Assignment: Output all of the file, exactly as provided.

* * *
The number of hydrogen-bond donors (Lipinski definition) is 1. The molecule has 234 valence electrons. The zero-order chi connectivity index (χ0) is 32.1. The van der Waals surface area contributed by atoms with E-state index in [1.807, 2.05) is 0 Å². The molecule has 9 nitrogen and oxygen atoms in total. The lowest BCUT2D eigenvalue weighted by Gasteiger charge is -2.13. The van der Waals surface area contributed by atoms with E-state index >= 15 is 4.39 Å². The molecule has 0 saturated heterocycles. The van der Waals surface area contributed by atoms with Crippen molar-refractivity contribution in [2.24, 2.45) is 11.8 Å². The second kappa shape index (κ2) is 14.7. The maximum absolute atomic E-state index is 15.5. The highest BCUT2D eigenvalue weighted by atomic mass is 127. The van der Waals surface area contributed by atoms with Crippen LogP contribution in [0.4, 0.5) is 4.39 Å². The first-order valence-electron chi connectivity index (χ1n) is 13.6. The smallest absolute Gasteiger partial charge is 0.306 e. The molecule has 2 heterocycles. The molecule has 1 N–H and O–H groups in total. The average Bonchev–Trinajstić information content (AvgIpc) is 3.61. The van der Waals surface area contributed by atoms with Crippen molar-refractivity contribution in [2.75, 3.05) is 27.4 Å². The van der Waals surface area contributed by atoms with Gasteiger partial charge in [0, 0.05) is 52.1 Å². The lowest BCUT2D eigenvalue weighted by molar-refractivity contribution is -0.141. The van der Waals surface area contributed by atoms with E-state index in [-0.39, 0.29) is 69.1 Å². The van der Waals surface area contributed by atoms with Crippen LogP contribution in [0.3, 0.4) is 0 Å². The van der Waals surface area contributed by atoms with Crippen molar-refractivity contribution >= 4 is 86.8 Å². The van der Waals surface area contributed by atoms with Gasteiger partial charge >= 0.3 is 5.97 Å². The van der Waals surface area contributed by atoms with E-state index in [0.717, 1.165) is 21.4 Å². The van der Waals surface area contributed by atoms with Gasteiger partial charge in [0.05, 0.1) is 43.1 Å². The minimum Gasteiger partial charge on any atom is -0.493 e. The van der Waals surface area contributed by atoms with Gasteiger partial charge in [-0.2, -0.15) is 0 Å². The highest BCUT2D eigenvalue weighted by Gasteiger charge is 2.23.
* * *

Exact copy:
The number of hydrogen-bond donors (Lipinski definition) is 1. The molecule has 234 valence electrons. The zero-order chi connectivity index (χ0) is 32.1. The van der Waals surface area contributed by atoms with E-state index in [1.807, 2.05) is 0 Å². The molecule has 9 nitrogen and oxygen atoms in total. The lowest BCUT2D eigenvalue weighted by Gasteiger charge is -2.13. The van der Waals surface area contributed by atoms with E-state index >= 15 is 4.39 Å². The molecule has 0 saturated heterocycles. The van der Waals surface area contributed by atoms with Crippen molar-refractivity contribution in [2.24, 2.45) is 11.8 Å². The second kappa shape index (κ2) is 14.7. The maximum absolute atomic E-state index is 15.5. The highest BCUT2D eigenvalue weighted by atomic mass is 127. The van der Waals surface area contributed by atoms with Crippen LogP contribution in [0.4, 0.5) is 4.39 Å². The first-order valence-electron chi connectivity index (χ1n) is 13.6. The smallest absolute Gasteiger partial charge is 0.306 e. The molecule has 2 heterocycles. The molecule has 1 N–H and O–H groups in total. The average Bonchev–Trinajstić information content (AvgIpc) is 3.61. The van der Waals surface area contributed by atoms with Crippen molar-refractivity contribution in [2.75, 3.05) is 27.4 Å². The van der Waals surface area contributed by atoms with Gasteiger partial charge in [0, 0.05) is 52.1 Å². The lowest BCUT2D eigenvalue weighted by molar-refractivity contribution is -0.141. The van der Waals surface area contributed by atoms with E-state index in [-0.39, 0.29) is 69.1 Å². The van der Waals surface area contributed by atoms with Crippen LogP contribution in [0.3, 0.4) is 0 Å². The van der Waals surface area contributed by atoms with Crippen molar-refractivity contribution >= 4 is 86.8 Å². The van der Waals surface area contributed by atoms with Gasteiger partial charge >= 0.3 is 5.97 Å². The van der Waals surface area contributed by atoms with E-state index in [0.717, 1.165) is 21.4 Å². The van der Waals surface area contributed by atoms with Gasteiger partial charge in [0.05, 0.1) is 43.1 Å². The minimum Gasteiger partial charge on any atom is -0.493 e. The van der Waals surface area contributed by atoms with Gasteiger partial charge in [-0.2, -0.15) is 0 Å². The highest BCUT2D eigenvalue weighted by Gasteiger charge is 2.23.